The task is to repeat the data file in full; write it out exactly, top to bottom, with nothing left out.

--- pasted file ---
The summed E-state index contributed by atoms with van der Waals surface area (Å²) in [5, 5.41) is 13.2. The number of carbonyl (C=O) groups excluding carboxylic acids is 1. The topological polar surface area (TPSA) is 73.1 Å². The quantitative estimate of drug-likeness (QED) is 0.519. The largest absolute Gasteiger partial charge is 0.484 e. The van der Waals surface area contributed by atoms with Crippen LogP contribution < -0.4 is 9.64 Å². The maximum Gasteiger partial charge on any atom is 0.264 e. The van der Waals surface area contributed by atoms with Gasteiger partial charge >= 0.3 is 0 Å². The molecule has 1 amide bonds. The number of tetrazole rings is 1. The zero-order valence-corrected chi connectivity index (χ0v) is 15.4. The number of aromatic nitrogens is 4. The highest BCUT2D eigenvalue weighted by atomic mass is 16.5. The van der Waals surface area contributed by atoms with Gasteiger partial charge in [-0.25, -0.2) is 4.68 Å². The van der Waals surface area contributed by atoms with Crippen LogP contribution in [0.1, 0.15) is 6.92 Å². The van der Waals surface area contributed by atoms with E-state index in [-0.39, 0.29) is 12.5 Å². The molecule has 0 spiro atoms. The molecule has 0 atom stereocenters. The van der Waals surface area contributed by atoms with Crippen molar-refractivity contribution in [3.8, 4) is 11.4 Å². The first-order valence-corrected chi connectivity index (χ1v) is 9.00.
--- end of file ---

The summed E-state index contributed by atoms with van der Waals surface area (Å²) in [5, 5.41) is 13.2. The number of carbonyl (C=O) groups excluding carboxylic acids is 1. The topological polar surface area (TPSA) is 73.1 Å². The quantitative estimate of drug-likeness (QED) is 0.519. The largest absolute Gasteiger partial charge is 0.484 e. The van der Waals surface area contributed by atoms with Crippen LogP contribution < -0.4 is 9.64 Å². The maximum Gasteiger partial charge on any atom is 0.264 e. The van der Waals surface area contributed by atoms with Gasteiger partial charge >= 0.3 is 0 Å². The molecule has 1 amide bonds. The number of tetrazole rings is 1. The zero-order valence-corrected chi connectivity index (χ0v) is 15.4. The number of aromatic nitrogens is 4. The highest BCUT2D eigenvalue weighted by atomic mass is 16.5. The van der Waals surface area contributed by atoms with Gasteiger partial charge in [-0.25, -0.2) is 4.68 Å². The van der Waals surface area contributed by atoms with Crippen LogP contribution in [0.1, 0.15) is 6.92 Å². The van der Waals surface area contributed by atoms with E-state index in [-0.39, 0.29) is 12.5 Å². The molecule has 0 spiro atoms. The molecule has 0 atom stereocenters. The van der Waals surface area contributed by atoms with Crippen molar-refractivity contribution in [3.8, 4) is 11.4 Å². The first-order valence-corrected chi connectivity index (χ1v) is 9.00.